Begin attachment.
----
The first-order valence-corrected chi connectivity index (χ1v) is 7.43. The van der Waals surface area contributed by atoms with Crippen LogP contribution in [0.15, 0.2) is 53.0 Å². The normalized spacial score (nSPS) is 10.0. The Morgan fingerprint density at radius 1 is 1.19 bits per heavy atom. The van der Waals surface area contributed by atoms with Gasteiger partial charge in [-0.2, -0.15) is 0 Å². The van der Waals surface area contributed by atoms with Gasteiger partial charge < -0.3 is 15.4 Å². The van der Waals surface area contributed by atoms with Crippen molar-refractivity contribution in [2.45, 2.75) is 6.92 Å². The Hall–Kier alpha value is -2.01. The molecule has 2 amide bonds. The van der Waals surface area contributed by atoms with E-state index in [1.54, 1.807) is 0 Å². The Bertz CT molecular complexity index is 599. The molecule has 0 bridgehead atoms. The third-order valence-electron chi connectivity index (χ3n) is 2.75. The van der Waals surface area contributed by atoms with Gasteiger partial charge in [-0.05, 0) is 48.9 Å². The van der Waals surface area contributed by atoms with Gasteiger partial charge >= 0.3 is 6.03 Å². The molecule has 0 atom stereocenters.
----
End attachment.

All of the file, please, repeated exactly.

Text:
The first-order valence-corrected chi connectivity index (χ1v) is 7.43. The van der Waals surface area contributed by atoms with Crippen LogP contribution in [0.15, 0.2) is 53.0 Å². The normalized spacial score (nSPS) is 10.0. The Morgan fingerprint density at radius 1 is 1.19 bits per heavy atom. The van der Waals surface area contributed by atoms with Gasteiger partial charge in [-0.2, -0.15) is 0 Å². The van der Waals surface area contributed by atoms with Gasteiger partial charge < -0.3 is 15.4 Å². The van der Waals surface area contributed by atoms with Crippen molar-refractivity contribution in [2.45, 2.75) is 6.92 Å². The Hall–Kier alpha value is -2.01. The molecule has 2 amide bonds. The van der Waals surface area contributed by atoms with E-state index in [1.54, 1.807) is 0 Å². The Bertz CT molecular complexity index is 599. The molecule has 0 bridgehead atoms. The third-order valence-electron chi connectivity index (χ3n) is 2.75. The van der Waals surface area contributed by atoms with Gasteiger partial charge in [-0.05, 0) is 48.9 Å². The van der Waals surface area contributed by atoms with Gasteiger partial charge >= 0.3 is 6.03 Å². The molecule has 0 atom stereocenters.